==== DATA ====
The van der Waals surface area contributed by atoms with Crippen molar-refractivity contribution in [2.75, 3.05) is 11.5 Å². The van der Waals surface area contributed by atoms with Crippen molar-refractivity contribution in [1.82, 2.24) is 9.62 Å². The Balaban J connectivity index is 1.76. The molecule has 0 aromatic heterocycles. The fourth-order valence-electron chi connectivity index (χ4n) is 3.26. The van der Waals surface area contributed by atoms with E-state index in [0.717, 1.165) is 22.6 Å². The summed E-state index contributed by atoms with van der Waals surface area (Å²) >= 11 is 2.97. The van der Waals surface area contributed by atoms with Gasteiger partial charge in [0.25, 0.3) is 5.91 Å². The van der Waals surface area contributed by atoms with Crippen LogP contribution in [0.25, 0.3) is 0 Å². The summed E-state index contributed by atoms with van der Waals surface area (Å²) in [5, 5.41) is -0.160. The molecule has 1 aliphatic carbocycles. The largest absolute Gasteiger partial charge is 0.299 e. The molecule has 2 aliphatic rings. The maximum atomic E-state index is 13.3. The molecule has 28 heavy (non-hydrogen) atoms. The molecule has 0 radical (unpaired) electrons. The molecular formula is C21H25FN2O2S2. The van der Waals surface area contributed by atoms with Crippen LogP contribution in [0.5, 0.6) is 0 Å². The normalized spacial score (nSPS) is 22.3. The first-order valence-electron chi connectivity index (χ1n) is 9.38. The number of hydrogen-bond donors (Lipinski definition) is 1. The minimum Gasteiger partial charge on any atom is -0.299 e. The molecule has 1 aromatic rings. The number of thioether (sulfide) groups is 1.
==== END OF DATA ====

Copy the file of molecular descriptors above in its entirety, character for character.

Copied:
The van der Waals surface area contributed by atoms with Crippen molar-refractivity contribution in [2.75, 3.05) is 11.5 Å². The van der Waals surface area contributed by atoms with Crippen molar-refractivity contribution in [1.82, 2.24) is 9.62 Å². The Balaban J connectivity index is 1.76. The molecule has 0 aromatic heterocycles. The fourth-order valence-electron chi connectivity index (χ4n) is 3.26. The van der Waals surface area contributed by atoms with E-state index in [0.717, 1.165) is 22.6 Å². The summed E-state index contributed by atoms with van der Waals surface area (Å²) >= 11 is 2.97. The van der Waals surface area contributed by atoms with Gasteiger partial charge in [0.25, 0.3) is 5.91 Å². The van der Waals surface area contributed by atoms with Crippen LogP contribution in [0.25, 0.3) is 0 Å². The summed E-state index contributed by atoms with van der Waals surface area (Å²) in [5, 5.41) is -0.160. The molecule has 1 aliphatic carbocycles. The largest absolute Gasteiger partial charge is 0.299 e. The molecule has 2 aliphatic rings. The maximum atomic E-state index is 13.3. The molecule has 28 heavy (non-hydrogen) atoms. The molecule has 0 radical (unpaired) electrons. The molecular formula is C21H25FN2O2S2. The van der Waals surface area contributed by atoms with Crippen LogP contribution in [0.5, 0.6) is 0 Å². The normalized spacial score (nSPS) is 22.3. The first-order valence-electron chi connectivity index (χ1n) is 9.38. The number of hydrogen-bond donors (Lipinski definition) is 1. The minimum Gasteiger partial charge on any atom is -0.299 e. The molecule has 1 aromatic rings. The number of thioether (sulfide) groups is 1.